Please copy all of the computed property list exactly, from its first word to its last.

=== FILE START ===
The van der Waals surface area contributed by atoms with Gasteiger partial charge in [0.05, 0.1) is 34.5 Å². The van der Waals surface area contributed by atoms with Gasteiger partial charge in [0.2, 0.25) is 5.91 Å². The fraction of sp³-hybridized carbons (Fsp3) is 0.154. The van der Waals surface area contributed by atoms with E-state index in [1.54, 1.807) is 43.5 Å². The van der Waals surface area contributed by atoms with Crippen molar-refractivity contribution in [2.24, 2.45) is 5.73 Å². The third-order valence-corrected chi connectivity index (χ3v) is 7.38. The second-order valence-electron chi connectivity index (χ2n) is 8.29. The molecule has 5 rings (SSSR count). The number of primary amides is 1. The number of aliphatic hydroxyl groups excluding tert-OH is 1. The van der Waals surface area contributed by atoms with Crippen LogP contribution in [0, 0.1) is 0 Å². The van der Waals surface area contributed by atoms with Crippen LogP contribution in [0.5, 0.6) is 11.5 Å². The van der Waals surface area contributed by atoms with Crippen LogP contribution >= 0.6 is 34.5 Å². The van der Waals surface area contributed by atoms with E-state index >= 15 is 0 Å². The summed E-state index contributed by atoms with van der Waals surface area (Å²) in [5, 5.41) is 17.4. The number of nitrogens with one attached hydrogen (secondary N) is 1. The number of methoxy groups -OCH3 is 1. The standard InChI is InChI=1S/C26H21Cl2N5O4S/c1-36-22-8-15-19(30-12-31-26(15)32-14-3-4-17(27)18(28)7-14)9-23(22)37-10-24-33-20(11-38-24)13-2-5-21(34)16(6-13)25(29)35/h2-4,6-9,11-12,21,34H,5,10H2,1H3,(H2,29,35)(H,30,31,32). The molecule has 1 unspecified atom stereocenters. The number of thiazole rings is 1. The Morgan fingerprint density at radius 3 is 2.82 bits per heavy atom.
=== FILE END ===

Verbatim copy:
The van der Waals surface area contributed by atoms with Gasteiger partial charge in [0.05, 0.1) is 34.5 Å². The van der Waals surface area contributed by atoms with Gasteiger partial charge in [0.2, 0.25) is 5.91 Å². The fraction of sp³-hybridized carbons (Fsp3) is 0.154. The van der Waals surface area contributed by atoms with E-state index in [1.54, 1.807) is 43.5 Å². The van der Waals surface area contributed by atoms with Crippen molar-refractivity contribution in [2.24, 2.45) is 5.73 Å². The third-order valence-corrected chi connectivity index (χ3v) is 7.38. The second-order valence-electron chi connectivity index (χ2n) is 8.29. The molecule has 5 rings (SSSR count). The number of primary amides is 1. The number of aliphatic hydroxyl groups excluding tert-OH is 1. The van der Waals surface area contributed by atoms with Crippen LogP contribution in [0, 0.1) is 0 Å². The van der Waals surface area contributed by atoms with Crippen LogP contribution in [0.5, 0.6) is 11.5 Å². The van der Waals surface area contributed by atoms with Crippen LogP contribution >= 0.6 is 34.5 Å². The van der Waals surface area contributed by atoms with E-state index >= 15 is 0 Å². The summed E-state index contributed by atoms with van der Waals surface area (Å²) in [5, 5.41) is 17.4. The number of nitrogens with one attached hydrogen (secondary N) is 1. The number of methoxy groups -OCH3 is 1. The standard InChI is InChI=1S/C26H21Cl2N5O4S/c1-36-22-8-15-19(30-12-31-26(15)32-14-3-4-17(27)18(28)7-14)9-23(22)37-10-24-33-20(11-38-24)13-2-5-21(34)16(6-13)25(29)35/h2-4,6-9,11-12,21,34H,5,10H2,1H3,(H2,29,35)(H,30,31,32). The molecule has 1 unspecified atom stereocenters. The number of thiazole rings is 1. The Morgan fingerprint density at radius 3 is 2.82 bits per heavy atom.